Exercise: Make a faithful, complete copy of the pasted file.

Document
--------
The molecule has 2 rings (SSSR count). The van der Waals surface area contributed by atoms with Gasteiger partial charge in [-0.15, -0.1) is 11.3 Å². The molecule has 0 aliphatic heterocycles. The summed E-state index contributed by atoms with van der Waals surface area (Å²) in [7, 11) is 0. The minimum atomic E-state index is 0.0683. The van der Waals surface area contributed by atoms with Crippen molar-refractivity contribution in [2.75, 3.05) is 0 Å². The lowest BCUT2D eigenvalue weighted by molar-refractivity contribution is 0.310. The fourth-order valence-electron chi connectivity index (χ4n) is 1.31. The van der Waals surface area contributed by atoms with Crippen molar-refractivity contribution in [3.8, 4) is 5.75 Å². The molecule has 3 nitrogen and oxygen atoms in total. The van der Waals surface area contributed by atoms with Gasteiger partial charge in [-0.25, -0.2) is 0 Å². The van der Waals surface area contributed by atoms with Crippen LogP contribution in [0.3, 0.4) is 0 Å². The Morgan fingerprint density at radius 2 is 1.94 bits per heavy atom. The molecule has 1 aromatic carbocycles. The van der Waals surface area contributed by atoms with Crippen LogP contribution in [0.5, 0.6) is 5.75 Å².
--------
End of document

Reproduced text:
The molecule has 2 rings (SSSR count). The van der Waals surface area contributed by atoms with Gasteiger partial charge in [-0.15, -0.1) is 11.3 Å². The molecule has 0 aliphatic heterocycles. The summed E-state index contributed by atoms with van der Waals surface area (Å²) in [7, 11) is 0. The minimum atomic E-state index is 0.0683. The van der Waals surface area contributed by atoms with Crippen molar-refractivity contribution in [2.75, 3.05) is 0 Å². The lowest BCUT2D eigenvalue weighted by molar-refractivity contribution is 0.310. The fourth-order valence-electron chi connectivity index (χ4n) is 1.31. The van der Waals surface area contributed by atoms with Crippen molar-refractivity contribution in [3.8, 4) is 5.75 Å². The molecule has 3 nitrogen and oxygen atoms in total. The van der Waals surface area contributed by atoms with Gasteiger partial charge in [-0.25, -0.2) is 0 Å². The van der Waals surface area contributed by atoms with Crippen LogP contribution in [0.3, 0.4) is 0 Å². The Morgan fingerprint density at radius 2 is 1.94 bits per heavy atom. The molecule has 1 aromatic carbocycles. The van der Waals surface area contributed by atoms with Crippen LogP contribution in [0.5, 0.6) is 5.75 Å².